DOJ Gives AT&T-BellSouth A Free Pass, But Competition Questions Remain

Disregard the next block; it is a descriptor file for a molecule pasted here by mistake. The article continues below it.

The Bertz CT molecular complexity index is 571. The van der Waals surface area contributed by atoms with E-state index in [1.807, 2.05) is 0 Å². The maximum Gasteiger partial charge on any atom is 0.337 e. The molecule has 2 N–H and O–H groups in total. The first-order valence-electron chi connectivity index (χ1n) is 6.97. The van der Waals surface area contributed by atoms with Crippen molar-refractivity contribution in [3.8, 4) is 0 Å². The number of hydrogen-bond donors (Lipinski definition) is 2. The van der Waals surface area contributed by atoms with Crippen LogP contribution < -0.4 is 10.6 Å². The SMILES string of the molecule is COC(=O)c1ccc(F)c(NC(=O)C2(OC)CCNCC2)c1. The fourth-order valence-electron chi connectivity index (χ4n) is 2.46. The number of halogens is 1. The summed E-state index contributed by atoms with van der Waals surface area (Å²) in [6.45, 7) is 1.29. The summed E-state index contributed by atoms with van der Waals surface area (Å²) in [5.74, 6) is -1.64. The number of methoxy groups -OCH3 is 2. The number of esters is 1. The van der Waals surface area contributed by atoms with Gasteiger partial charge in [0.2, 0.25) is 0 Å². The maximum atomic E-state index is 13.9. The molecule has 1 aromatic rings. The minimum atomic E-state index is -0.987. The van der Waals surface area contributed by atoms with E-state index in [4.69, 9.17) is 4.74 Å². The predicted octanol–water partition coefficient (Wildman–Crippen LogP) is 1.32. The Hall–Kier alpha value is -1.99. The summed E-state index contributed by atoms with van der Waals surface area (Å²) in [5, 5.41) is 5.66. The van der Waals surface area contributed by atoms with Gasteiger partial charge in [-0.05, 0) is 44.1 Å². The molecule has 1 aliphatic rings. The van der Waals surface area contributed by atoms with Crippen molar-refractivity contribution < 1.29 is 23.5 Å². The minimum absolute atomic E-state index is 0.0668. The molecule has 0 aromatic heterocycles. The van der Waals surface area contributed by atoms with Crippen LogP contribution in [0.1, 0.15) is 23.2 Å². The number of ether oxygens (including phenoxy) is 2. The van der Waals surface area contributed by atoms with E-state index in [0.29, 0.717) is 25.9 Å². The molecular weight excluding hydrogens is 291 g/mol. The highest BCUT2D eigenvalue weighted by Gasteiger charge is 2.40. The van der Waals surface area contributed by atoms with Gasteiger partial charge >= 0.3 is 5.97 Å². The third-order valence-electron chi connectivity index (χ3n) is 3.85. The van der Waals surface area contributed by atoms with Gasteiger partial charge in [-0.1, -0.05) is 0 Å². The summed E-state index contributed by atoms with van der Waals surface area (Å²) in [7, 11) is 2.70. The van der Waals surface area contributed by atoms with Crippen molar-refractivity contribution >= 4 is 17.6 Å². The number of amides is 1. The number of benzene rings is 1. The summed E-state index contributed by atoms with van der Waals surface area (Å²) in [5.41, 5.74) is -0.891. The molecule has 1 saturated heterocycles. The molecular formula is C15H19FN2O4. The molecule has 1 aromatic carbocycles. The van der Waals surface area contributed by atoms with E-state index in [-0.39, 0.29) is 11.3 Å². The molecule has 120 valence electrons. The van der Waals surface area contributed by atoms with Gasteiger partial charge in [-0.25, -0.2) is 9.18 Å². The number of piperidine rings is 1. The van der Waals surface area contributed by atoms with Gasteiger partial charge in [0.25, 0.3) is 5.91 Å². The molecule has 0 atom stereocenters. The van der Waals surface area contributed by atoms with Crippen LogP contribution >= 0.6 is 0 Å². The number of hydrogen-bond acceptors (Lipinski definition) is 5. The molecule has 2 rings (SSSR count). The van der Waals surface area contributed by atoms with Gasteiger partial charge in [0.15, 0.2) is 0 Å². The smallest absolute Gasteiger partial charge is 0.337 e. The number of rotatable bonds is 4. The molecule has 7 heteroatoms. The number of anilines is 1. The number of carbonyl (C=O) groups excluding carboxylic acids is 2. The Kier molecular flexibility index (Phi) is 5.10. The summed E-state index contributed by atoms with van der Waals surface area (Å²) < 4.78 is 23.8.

The Department of Justice has approved the BellSouth-AT&T merger with no conditions, surprising many observers that expected the department to raise some antitrust concerns over the combined entity’s control of the consumer landline market. The decision sparked an angry response from the FCC’s two Democratic commissioners, raising the possibility that the commission won’t vote on the deal Thursday, as Chairman Kevin Martin had hoped. They and other critics of the deal say that the new company would control more than half of the country’s landlines, be the largest broadband provider and the largest cellular operator in the country, giving it an unprecedented amount of control over the market. The control over landlines doesn’t seem as particularly important as it once was, given the rise of competitors like VoIP and the replacement of fixed lines with cellular, which itself is a fairly competitive industry. The lack of meaningful competition for broadband, however, means that a combined, stronger AT&T-BellSouth will be better placed to maintain the status quo and hold down the level of competition. This is where things start getting sketchy: part of the DOJ’s rationale for approving the deal is the emergence of new technologies will help maintain competition and consumer choice. The biggest of these is wireless broadband. However, when AT&T and BellSouth (through Cingular) are the top wireless provider in the nation and together will control significant amounts of wireless spectrum, particularly that which is earmarked for future wireless broadband technologies like WiMAX. So how can these new technologies emerge as viable competitors when, like the existing ones, AT&T can exert so much control over the market for them? Questions are being raised about the government’s approval of previous telco mega-mergers; there are enough questions surrounding this one that it — at the very least — deserves thorough examination, and not to be rushed through the approval process by an FCC commissioner looking to deliver a deal before the upcoming elections.